Now good distribution would sell figures like this:

    "Honey, I found you a Massif and Tusken Raider figure! It looks really cool! And here's Elan Sleezebaggano!"

    "Who are they?"

    "Well they cause trouble for these other figures I found you. Do you recognize them?"

    "Oh thanks Mom! That's the new Anakin Skywalker and Obi-Wan Kenobi! They fight these 'bad guys!' I'm going to go play now!"


    So better distribution would help the kid market, though we can't tell who adults are buying for, but adult collectors in it for themselves are out getting new stuff at different times of the day than parents with kids, and in the end, the adult collectors are probably spending more money on their purchases.

    So it depends if the kids outnumber the adult collectors enough to match the higher ticket sales of adult collectors, but only with much improved distribution could I see that as possible.

    Lastly, in TRU two days ago, I met a father who collects and buys for himself, and 2 sons. The teenager shops for himself mostly. The kid, about 7-10 years old in my best guess, was there withthe dad. They were hitting the stores later in the morning, and I was just there because I felt like stopping as I didn't go out hunting that morning. I'm not sure if they were the excetion to the rule or not, but they are amassing huge armies for the Clone Wars stuff. This was an African-American family, the father being about in his 40's I guess, and from what he told me, a collector since the vintage days.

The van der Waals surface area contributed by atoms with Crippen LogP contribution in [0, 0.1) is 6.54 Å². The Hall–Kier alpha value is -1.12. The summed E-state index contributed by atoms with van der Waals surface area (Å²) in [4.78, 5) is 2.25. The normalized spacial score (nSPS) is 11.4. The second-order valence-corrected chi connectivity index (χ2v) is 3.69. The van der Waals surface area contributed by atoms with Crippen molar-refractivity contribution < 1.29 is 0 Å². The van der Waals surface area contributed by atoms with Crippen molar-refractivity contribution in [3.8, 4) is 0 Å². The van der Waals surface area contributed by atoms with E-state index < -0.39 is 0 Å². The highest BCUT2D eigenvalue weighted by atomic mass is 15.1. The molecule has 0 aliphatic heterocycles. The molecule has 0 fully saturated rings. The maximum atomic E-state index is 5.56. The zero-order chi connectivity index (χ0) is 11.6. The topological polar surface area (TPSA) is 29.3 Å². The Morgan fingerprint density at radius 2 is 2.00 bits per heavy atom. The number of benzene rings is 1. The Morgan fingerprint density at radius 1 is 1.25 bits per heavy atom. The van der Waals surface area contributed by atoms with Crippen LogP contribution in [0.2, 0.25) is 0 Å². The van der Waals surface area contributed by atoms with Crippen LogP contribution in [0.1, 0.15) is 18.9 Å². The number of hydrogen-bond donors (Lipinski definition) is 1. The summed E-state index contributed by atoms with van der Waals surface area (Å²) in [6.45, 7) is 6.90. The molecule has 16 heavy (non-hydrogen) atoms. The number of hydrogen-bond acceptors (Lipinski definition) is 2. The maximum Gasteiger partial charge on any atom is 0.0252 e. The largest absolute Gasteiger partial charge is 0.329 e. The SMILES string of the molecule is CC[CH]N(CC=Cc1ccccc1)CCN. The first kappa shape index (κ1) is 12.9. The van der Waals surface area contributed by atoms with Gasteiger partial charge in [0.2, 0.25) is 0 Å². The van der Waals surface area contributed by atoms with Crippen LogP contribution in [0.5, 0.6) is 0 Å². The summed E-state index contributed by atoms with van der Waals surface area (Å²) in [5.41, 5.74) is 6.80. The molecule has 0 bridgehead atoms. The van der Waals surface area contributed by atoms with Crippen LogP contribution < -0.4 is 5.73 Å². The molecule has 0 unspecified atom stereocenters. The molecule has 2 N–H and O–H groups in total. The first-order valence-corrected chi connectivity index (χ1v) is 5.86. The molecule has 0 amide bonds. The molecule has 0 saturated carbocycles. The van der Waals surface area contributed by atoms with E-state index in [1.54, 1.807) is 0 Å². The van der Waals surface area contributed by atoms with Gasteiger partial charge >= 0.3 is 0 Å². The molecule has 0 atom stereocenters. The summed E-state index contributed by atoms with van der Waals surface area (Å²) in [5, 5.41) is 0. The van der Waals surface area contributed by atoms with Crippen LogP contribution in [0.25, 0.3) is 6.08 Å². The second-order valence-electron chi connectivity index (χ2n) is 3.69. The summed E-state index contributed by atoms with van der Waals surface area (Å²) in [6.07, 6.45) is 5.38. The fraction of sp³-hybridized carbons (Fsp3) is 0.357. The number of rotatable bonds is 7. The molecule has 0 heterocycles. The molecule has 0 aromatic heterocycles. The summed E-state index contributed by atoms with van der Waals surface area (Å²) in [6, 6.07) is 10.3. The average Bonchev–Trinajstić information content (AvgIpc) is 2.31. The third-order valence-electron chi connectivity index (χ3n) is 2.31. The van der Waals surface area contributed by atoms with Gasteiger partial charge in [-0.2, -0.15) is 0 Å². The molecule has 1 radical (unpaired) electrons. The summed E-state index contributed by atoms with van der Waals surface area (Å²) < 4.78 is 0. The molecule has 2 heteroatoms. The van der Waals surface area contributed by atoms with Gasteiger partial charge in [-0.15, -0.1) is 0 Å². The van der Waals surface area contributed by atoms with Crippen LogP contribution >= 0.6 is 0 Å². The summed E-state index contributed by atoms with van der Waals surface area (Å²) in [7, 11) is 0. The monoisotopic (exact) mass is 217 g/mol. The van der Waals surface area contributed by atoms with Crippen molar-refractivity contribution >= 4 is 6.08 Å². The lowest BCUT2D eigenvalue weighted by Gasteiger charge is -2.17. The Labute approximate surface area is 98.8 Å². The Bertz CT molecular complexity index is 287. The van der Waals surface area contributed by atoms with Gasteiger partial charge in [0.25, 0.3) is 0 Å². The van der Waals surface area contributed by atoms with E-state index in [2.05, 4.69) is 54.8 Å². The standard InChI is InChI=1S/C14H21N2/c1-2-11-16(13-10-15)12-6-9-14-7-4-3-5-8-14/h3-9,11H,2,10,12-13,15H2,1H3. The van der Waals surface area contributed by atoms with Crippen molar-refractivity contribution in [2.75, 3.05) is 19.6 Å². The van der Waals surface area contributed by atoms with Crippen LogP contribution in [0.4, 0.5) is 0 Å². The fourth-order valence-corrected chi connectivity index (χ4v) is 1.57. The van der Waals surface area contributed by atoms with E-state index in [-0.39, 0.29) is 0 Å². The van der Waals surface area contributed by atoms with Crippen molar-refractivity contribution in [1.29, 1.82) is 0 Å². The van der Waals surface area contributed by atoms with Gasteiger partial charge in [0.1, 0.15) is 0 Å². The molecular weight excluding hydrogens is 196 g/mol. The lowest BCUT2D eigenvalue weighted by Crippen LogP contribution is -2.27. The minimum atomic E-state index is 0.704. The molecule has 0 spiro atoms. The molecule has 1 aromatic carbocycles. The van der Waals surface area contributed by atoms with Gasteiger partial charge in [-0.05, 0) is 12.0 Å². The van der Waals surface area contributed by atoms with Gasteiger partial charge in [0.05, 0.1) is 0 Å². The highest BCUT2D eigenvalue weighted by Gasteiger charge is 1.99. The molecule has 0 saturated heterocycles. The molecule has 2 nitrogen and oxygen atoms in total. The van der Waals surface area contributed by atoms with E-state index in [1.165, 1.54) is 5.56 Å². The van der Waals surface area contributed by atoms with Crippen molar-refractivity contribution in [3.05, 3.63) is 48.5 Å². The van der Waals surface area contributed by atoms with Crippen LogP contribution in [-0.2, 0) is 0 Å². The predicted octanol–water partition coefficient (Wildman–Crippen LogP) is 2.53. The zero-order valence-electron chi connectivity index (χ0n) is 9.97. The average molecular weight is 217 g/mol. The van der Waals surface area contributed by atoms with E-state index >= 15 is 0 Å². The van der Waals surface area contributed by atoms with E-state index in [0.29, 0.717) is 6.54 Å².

BAD Pts Need: R5-C7 lf leg (x2), , R4-P44 right leg BAD Pts Offered For Trade: PM me - I have lots of parts now including BG-J38!. New Kyle Katarn is also available.

  5. #15
    I've seen a few kids checking star wars displays. It depends on where you go, and what day of the week. If you go to a mall on a saturday afternoon, then you'll find some kids.
    I've seen one kid looking very feverishly through the discounted figures at KB a couple days ago.
    At TRU last summer, I spoke with a kid who had found a Hangar Duel Anakin on the pegs, and I hadn't seen it anywhere yet. He let me buy it, since he said he already had one.
    But I haven't seen any kids looking at the star wars displays at Target or Walmart.
    I did run into a 65-year-old lady who collects the 12 inch line though.
    And at a store that sells loose figures, I saw a kid picking out a handful of things (an interesting mix of prequel stuff and the OT. His father picked out about 4 stormtroopers since he felt it was really needed.)
    I have no idea what percentage buys...I think kids are more interested in toys that have a little more bang for their buck - Transformers are great since you can do some fancy stuff with them, as compared to a star wars figure, which is smaller, about $5 apiece, and with limited articulation possibilities.

  6. #16
    The 3 N's have kids attention these days...

    Nintendo (or any video game system)